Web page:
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BRINGING ASIAN RACING TO THE WORLD
Mind Your Biscuits was an international star for Chad Summers and the ten-year-old and his old Stateside rival Drefong were leading freshman sires in Japan the last two years; each has a Kentucky Derby candidate this spring.
Japan’s one-two-three-four in last weekend’s G2 UAE Derby looks like being the springboard for at least a two-horse Japanese raid on the G1 Kentucky Derby at Churchill Downs on May 6, and it has also thrown the spotlight on a pair of former US-trained dirt stars now making their names as young sires at Shadai Stallion Station.
Derma Sotogake took the spoils in the 1800 metre contest with an impressive win that cried out ‘Kentucky Derby’, and he is a first-crop son of Mind Your Biscuits, whose two greatest wins were achieved over 1200 metres in the G1 Dubai Golden Shaheen at the same Meydan venue. His dam, the Shadai homebred Amour Poesie, is by Neo Universe, a Derby-winning son of the great Sunday Silence.
Meanwhile, third-placed Continuar is by the North American champion sprinter Drefong, an old rival of Mind Your Biscuits, whose own first crop included last year’s G1 Satsuki Sho hero Geoglyph, a Classic winner, no less.
Drefong was Japan’s leading first season sire in 2021 and Mind Your Biscuits followed him as the top freshman in 2022. The two big-name sprinters are among the high-profile stallions imported in the past few years to Japan with North American dirt track profiles, and, importantly, devoid of Sunday Silence blood: Bricks And Mortar, California Chrome, Animal Kingdom, and the most recent import Hot Rod Charlie among them.
Drefong ahead of the 2017 Breeders' Cup at Del Mar. (Photo by Horsephotos)
Bricks And Mortar wins the 2019 Breeders Cup Turf. (Photo by Horsephotos/Getty Images)
Mind Your Biscuits is by Posse – resident at Haras Rapetti in Uruguay – from the Deputy Minister branch of the Northern Dancer line, while his dam, Jazzmane, is by the G1-winning juvenile, Toccet, who also traces through Deputy Minister. Drefong is by the North American turf champion Gio Ponti, from the Storm Cat branch of the Northern Dancer line and his dam, Eltimaas, is by the dirt track champion Ghostzapper, another grandson of Deputy Minister.
Chad Summers trained and co-owned Mind Your Biscuits before the sale to Shadai, which came after the horse’s second Golden Shaheen victory in 2018, but he recalls the initial Japanese interest came a year earlier.
“It was when we took him to Dubai for the first time and he won the Golden Shaheen without Lasix, that’s when the Japanese started to show an interest; they’re very big on no Lasix,” Summers says.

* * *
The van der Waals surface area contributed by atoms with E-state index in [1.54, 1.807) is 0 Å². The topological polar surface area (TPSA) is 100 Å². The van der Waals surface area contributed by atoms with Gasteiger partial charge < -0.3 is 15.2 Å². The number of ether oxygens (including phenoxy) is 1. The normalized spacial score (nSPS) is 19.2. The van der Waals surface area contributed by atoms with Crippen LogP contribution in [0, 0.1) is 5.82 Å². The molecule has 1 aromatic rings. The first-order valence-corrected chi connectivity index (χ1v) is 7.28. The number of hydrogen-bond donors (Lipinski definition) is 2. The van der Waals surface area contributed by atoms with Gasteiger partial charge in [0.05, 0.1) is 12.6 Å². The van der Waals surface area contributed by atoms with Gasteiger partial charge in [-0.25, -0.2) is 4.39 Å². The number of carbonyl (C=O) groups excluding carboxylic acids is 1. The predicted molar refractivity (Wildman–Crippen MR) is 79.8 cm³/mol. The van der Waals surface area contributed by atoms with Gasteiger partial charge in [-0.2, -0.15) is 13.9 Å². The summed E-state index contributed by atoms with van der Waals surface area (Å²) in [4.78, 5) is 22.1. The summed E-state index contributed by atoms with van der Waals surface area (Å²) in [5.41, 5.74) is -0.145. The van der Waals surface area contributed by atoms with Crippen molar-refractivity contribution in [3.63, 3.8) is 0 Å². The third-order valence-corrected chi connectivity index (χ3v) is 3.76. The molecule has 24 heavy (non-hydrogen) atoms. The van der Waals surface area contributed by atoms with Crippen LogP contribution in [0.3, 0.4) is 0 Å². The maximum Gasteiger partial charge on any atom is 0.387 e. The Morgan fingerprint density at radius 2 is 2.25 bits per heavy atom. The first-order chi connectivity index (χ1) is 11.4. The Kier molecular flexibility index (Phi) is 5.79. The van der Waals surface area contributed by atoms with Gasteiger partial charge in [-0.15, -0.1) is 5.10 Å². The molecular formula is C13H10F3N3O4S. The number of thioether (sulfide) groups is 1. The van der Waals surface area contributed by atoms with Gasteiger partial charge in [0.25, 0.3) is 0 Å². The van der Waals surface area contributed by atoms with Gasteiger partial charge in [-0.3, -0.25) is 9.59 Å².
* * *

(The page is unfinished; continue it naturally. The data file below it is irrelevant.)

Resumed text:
“He ran from two to five and danced every dance we pointed him to and he was very sound throughout his career, he retired sound, and I think that was important to the Japanese as well.”
Once Mind Your Biscuits was on the radar of Japanese breeders – most notably the Yoshida family – they went through a thorough process of patient observation over the course of a year.
“They began kind of ‘kicking tyres’ after that first time in Dubai and got somebody to look at him at Saratoga that summer; we had a couple of their farms take a look at him, but nothing really serious, it seemed. Then during the winter from four to five, Eugenio Colombo, who has worked for the Yoshida family for 30-odd years, he started hanging around and looking at the horse, he’d come and watch him breeze.”
Mind Your Biscuits and Joel Rosario after winning the first of two consecutive Golden Shaheens in 2017. (Photo by Francois Nel/Getty Images)
After the second Golden Shaheen, the Shadai interest intensified and by the end of April a deal was done. Summers would continue training, Shadai would join the ownership partnership and the horse would carry the Shadai silks though the rest of his five-year-old campaign before a full handover at the end of the year.
Mind Your Biscuits retired to Shadai with three G1 wins to his name – he won the Malibu Stakes at three – a pair of G2 scores and multiple G1 placings, including runner-up to Drefong in the Breeders’ Cup Sprint and a nose defeat in the G1 Met Mile. He even stretched to 1800 metres to win the G3 Lukas Classic.
“Sunday Silence was really good at getting a horse over a distance of ground, so they wanted to bring some new speed into those pedigrees,” Summers says. “Even though ‘Biscuits’ was able to stretch out a little bit, they saw the brilliance. He was a six-furlong track record holder at Meydan for a while when he won the Shaheen in 2018 and they wanted to bring that speed into the stamina and the staying power of all of these Sunday Silence (line) mares they have accumulated over the last 20 years. It was the same with them acquiring Drefong the previous year.”